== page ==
More than 40 cats have been removed from a home on Savannah's eastside - three of them dead - after a couple was evicted and, police say, left the cats behind.
Evans Bolin and Melissa Pope were renting the house in the 1300 block of E 60th St. They've been cited with 186 city ordinance violations - including animal neglect and abandonment.
A Savannah-Chatham Animal Control officer who investigated the case, Christina Sutherlin, said it all started with just one cat - Bella. Bolin and Pope adopted her and never got her spayed. Sutherlin said Bella gave birth to 11 liters in just four years.
"It's the best intentions that just overwhelm," she said. "And they really feel they did the best they could by these animals without knowing the options."
Scott Sheib owns the house - which now has an estimated $12,000 in damage - damage he says his insurance company isn't covering.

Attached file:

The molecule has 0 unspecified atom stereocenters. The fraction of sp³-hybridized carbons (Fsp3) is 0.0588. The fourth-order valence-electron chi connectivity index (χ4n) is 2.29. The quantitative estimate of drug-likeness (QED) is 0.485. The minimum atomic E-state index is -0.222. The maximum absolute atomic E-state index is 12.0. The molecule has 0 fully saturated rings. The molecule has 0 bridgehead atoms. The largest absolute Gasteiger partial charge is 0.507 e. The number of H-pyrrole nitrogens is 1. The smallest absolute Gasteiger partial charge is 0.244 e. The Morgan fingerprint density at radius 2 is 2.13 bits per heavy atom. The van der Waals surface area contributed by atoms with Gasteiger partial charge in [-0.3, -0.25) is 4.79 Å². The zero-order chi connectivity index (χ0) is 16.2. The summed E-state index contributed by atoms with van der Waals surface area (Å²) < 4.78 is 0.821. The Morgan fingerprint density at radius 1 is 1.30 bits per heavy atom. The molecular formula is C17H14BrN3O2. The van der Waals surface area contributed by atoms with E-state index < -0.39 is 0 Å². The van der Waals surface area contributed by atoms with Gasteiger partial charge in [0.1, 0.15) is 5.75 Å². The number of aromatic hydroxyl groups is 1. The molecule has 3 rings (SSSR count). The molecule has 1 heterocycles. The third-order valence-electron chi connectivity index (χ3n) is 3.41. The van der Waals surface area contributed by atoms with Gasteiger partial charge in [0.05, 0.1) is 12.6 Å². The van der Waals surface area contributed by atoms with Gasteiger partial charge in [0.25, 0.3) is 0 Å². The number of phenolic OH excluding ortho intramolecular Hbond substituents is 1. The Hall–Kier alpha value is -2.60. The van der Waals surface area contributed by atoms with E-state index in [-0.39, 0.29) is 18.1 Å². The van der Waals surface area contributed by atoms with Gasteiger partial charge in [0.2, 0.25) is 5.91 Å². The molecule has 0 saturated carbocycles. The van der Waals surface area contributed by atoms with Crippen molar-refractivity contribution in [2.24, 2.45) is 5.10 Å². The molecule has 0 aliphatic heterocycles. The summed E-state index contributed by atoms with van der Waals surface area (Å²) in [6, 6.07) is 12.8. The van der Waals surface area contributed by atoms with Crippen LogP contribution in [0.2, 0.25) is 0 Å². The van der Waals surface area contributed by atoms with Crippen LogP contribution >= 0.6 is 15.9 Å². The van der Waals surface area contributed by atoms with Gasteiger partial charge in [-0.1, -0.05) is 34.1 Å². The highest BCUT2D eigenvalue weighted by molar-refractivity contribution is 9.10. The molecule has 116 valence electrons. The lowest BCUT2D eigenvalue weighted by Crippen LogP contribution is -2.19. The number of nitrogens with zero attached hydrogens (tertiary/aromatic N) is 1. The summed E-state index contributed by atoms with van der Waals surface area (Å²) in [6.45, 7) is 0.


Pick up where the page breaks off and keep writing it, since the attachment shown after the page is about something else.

Citing customer privacy, that insurance company declined to comment for this story.
"I'm going to lose my home just because I rented to the wrong person, so what can I do?" he said. "The cops and the courts are not going to do anything, because if I sue them, they're not going to give me any money. He's not going to give me any money. The insurance company ain't going to fix it, so I'm stuck."
Pam Edwards, a Savannah Landlord and Real Estate Association board member, says the easiest solution for problems like these is regular property inspections. She said landlords have the right for such inspections with as much notice to the tenant as is outlined in the least - typically 24 hours.
"I think it's their right to go in and look at the property," she said. "They own it. They have someone who manages or they manage it themselves. They need to go in and check. Ninety-nine percent of the time, people are not offended or upset."
Tenants with pets also have resources - insurance policies that will cover damage to rented properties.
As for the cats pulled from Bolin and Pope's home, they're recovering. The veterinarian treating them says they're a little thin and have some respiratory problems. But overall, they're doing surprisingly well, according to Animal Control veterinarian Beth Martin.
"I think not having a clean, sanitary area to lay down, I'm sure the house was an open litter box," Martin said.
Bolin and Pope are scheduled to appear in Recorder's Court at 10 a.m. Feb. 25.